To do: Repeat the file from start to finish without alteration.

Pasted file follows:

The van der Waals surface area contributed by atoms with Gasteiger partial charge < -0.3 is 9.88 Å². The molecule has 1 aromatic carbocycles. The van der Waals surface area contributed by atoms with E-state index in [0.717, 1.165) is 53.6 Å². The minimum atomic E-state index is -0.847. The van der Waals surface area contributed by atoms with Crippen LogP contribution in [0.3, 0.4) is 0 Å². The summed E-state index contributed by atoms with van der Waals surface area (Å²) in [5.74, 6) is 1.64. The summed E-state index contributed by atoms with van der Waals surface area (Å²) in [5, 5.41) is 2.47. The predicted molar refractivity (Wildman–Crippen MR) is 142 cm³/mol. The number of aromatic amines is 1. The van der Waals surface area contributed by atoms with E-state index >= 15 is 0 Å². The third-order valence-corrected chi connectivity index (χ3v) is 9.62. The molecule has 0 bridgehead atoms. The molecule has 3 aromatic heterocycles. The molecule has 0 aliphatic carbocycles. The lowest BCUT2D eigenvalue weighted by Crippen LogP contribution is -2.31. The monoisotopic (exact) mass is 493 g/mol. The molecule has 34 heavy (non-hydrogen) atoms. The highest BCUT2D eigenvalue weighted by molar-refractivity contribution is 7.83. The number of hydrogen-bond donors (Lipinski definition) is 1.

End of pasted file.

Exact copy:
The van der Waals surface area contributed by atoms with Gasteiger partial charge < -0.3 is 9.88 Å². The molecule has 1 aromatic carbocycles. The van der Waals surface area contributed by atoms with E-state index in [0.717, 1.165) is 53.6 Å². The minimum atomic E-state index is -0.847. The van der Waals surface area contributed by atoms with Crippen LogP contribution in [0.3, 0.4) is 0 Å². The summed E-state index contributed by atoms with van der Waals surface area (Å²) in [5.74, 6) is 1.64. The summed E-state index contributed by atoms with van der Waals surface area (Å²) in [5, 5.41) is 2.47. The predicted molar refractivity (Wildman–Crippen MR) is 142 cm³/mol. The number of aromatic amines is 1. The van der Waals surface area contributed by atoms with E-state index >= 15 is 0 Å². The third-order valence-corrected chi connectivity index (χ3v) is 9.62. The molecule has 0 bridgehead atoms. The molecule has 3 aromatic heterocycles. The molecule has 0 aliphatic carbocycles. The lowest BCUT2D eigenvalue weighted by Crippen LogP contribution is -2.31. The monoisotopic (exact) mass is 493 g/mol. The molecule has 34 heavy (non-hydrogen) atoms. The highest BCUT2D eigenvalue weighted by molar-refractivity contribution is 7.83. The number of hydrogen-bond donors (Lipinski definition) is 1.